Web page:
Expansion of gun sale background checks in Oregon takes effect Sunday

PORTLAND, Ore. — The new Oregon law requiring background checks for private gun transactions will take effect Sunday amid plenty of uncertainty.

Nobody really knows how many private sales occur in Oregon and there is heated debate about whether the new law will be widely ignored or not.

On top of that, many local sheriffs and county commissions say they don’t intend to enforce the new law — and it’s unclear how many gun dealers will even agree to conduct checks for private sellers.

“We don’t really know” how many more background checks will be conducted, said Dave Piercy, who manages the firearms unit for the Oregon State Police. “This is a big cultural change for Oregon.”

Gov. Kate Brown signed Senate Bill 941 into law on May 11 after an intense legislative battle that pitted gun-rights activists against groups seeking to stem gun violence.

The measure requires criminal and mental health checks for private gun transfers. The federal government has long required these checks for sales by licensed gun dealers. The state police conducted about 240,000 checks last year and denied about 1 percent of the sales because the buyer is legally prohibited from possessing a firearm.

But extending the checks to private gun transfers was a difficult blow for many gun owners accustomed to lending, swapping, buying and selling their firearms without the involvement of the government.

They question why someone should have to get a background check to sell a gun to a good friend or store it at a neighbor’s house while on vacation.

“This is the creepiest, rottenest law,” said Warren Lacasse, owner of The Gun Room in Southeast Portland, predicting that many gun owners will simply ignore it.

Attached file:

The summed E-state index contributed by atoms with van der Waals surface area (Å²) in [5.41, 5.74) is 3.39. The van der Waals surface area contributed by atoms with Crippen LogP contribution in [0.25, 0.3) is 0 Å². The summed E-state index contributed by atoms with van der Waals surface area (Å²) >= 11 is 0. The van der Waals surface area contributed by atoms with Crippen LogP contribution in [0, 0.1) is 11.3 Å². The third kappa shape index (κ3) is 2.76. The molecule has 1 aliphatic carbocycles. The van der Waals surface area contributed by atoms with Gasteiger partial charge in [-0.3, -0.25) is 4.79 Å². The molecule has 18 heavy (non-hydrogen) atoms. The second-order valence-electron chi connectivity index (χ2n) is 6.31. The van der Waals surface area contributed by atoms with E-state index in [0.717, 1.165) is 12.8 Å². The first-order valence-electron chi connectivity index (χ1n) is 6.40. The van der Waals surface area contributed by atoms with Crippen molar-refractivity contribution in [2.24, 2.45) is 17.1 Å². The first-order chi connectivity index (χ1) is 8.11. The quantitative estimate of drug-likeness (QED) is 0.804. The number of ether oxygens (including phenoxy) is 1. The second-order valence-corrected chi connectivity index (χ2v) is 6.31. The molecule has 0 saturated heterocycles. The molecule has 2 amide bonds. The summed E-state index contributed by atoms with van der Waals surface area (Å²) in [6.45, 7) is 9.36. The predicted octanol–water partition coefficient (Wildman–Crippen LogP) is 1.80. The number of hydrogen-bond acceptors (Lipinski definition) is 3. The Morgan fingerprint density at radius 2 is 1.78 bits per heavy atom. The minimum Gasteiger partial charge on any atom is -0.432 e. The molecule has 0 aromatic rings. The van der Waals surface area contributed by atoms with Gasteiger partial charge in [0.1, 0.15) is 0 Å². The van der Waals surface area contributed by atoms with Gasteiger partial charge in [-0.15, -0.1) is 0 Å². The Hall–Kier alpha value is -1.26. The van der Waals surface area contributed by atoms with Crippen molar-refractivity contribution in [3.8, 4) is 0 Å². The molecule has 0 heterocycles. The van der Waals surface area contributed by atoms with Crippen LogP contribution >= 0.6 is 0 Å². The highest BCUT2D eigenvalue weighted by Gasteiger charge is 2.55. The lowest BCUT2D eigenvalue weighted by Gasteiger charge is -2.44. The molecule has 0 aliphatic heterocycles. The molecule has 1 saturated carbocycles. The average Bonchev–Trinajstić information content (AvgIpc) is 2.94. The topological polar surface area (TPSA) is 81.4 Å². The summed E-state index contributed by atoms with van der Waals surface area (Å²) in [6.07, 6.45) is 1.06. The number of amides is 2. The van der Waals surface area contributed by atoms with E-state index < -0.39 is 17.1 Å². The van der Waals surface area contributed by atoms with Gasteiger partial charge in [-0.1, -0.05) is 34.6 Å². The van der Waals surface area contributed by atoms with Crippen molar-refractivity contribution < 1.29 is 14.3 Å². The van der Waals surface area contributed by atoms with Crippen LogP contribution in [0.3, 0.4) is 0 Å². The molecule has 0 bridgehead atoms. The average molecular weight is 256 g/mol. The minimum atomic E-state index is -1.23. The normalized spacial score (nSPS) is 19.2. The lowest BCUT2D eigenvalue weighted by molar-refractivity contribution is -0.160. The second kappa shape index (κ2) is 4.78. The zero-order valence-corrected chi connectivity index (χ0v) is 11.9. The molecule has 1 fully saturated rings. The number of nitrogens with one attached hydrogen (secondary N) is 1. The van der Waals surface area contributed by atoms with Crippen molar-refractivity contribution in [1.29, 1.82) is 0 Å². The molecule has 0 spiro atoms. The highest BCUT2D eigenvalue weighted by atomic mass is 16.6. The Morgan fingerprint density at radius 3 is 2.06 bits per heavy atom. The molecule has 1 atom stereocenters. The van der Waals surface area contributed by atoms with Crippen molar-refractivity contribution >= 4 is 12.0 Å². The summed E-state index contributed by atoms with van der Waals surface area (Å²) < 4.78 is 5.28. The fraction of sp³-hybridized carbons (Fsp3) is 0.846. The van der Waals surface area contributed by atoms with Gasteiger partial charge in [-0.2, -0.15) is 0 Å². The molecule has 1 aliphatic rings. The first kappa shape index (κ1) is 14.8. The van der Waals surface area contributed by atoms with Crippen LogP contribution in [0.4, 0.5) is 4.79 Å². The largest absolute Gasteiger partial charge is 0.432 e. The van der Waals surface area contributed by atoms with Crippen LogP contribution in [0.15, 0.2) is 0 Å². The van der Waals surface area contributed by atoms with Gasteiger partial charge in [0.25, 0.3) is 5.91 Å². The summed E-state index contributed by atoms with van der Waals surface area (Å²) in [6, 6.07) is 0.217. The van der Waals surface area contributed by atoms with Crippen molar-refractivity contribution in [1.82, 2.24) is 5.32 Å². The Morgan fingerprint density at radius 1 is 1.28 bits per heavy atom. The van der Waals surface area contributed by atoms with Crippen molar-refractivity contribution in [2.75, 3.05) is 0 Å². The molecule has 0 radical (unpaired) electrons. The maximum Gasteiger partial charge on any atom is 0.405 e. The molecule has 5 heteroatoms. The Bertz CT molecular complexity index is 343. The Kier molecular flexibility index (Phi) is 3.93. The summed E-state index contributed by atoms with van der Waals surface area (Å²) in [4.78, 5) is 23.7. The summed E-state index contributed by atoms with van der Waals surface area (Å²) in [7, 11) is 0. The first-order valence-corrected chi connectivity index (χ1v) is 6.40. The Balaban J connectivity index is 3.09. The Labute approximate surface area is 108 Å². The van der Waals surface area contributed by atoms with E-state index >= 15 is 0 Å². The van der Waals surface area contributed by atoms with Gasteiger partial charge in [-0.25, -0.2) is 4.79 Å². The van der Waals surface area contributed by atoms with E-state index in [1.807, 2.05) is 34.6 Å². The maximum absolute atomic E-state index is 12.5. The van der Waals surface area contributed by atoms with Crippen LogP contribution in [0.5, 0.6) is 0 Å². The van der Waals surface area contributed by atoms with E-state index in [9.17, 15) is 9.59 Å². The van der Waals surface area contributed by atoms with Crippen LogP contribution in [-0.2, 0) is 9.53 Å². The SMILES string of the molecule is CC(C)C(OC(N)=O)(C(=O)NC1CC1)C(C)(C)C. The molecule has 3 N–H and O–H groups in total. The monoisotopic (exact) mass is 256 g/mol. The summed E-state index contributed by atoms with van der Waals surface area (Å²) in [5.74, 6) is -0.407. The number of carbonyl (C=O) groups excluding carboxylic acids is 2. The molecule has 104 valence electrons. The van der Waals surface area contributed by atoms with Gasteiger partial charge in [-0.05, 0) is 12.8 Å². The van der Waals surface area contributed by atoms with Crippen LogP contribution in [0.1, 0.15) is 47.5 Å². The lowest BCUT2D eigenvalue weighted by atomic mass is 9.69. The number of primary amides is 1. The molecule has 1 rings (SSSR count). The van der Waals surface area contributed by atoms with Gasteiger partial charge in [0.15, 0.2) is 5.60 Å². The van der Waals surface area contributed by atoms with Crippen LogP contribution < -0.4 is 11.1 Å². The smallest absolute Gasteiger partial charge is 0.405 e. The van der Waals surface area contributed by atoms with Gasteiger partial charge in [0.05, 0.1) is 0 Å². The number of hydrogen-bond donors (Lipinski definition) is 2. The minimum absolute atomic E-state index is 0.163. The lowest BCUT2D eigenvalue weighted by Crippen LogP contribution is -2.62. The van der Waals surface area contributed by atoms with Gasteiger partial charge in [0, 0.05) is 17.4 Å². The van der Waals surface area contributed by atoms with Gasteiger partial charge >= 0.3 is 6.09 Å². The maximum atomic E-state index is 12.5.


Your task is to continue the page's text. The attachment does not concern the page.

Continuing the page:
But supporters say the new law can help change attitudes — just as seat-belt laws spurred much higher usage rates.

“The vast majority of gun owners are really responsible and they really do want to follow the law,” said Penny Okamoto, executive director of Ceasefire Oregon. “Some of the recent mass shootings have jarred peoples’ consciousness that there are some people out there who should not be having guns.”

When the bill takes effect, Oregon will become the 12th state to require universal background checks for both handguns and long guns.

Everytown for Gun Safety, the national group funded by billionaire Michael Bloomberg that played a big role in pushing through Oregon’s law, says its research shows that states with universal background checks have lower rates of firearm violence.

Experts say a number of factors can affect a state’s level of gun violence. A report by the Kaiser Family Foundation found that Oregon’s firearm death rate 2013 was 11 per 100,000 people, compared to a national average of 10.4.

Everytown for Gun Safety says its “gun safety support fund” will soon launch advertising promoting the law and explaining that it is “easy to comply” with the new requirements.

More than 2,000 Oregonians have the federal firearms licenses required to conduct background checks through the state police. Many are hobbyists or antique firearm dealers, but federal records show that there are hundreds of licensees with stores.

What’s not clear is how many of them will perform the checks. Many of the dealers lobbied against the law and are hesitant to be seen as supporting it.

Karl Durkheimer, who along with his wife owns two stores in the Portland area, refused to allow Everytown to film at his business and said he’s still unsure about whether he’ll provide background checks for private sellers.

Durkheimer said he doesn’t want to get blamed for bad service if the checks run into delays and wasn’t sure the state has thought through the procedures for how these checks would be conducted.

Fred Meyer, which has licenses to sell firearms at 20 of its stores, has decided not to perform the new background checks, said spokeswoman Melinda Merrill.

“We have a wider clientele in our stores,” she said, “so we prefer to just conduct background checks for customers who purchase” firearms.

Adam Braatz, owner of Mazama Sporting Goods in Eugene, said he has always performed background checks for private sellers who wanted to do it voluntarily and he plans to continue to offer the service. He said a Eugene police detective came by the store to explain how the new system will work.

Okamoto, the Ceasefire Oregon director said that “with more licensed firearms dealers than post offices, I don’t think the lack of dealers will be a problem.”

Piercy, the state police firearms unit manager, said he’s added three temporary workers to his staff to ensure they can meet added demand.

But he said no one knows how many private transfers take place every year, and that it will be hard for the state to know how many people are complying with the new law.

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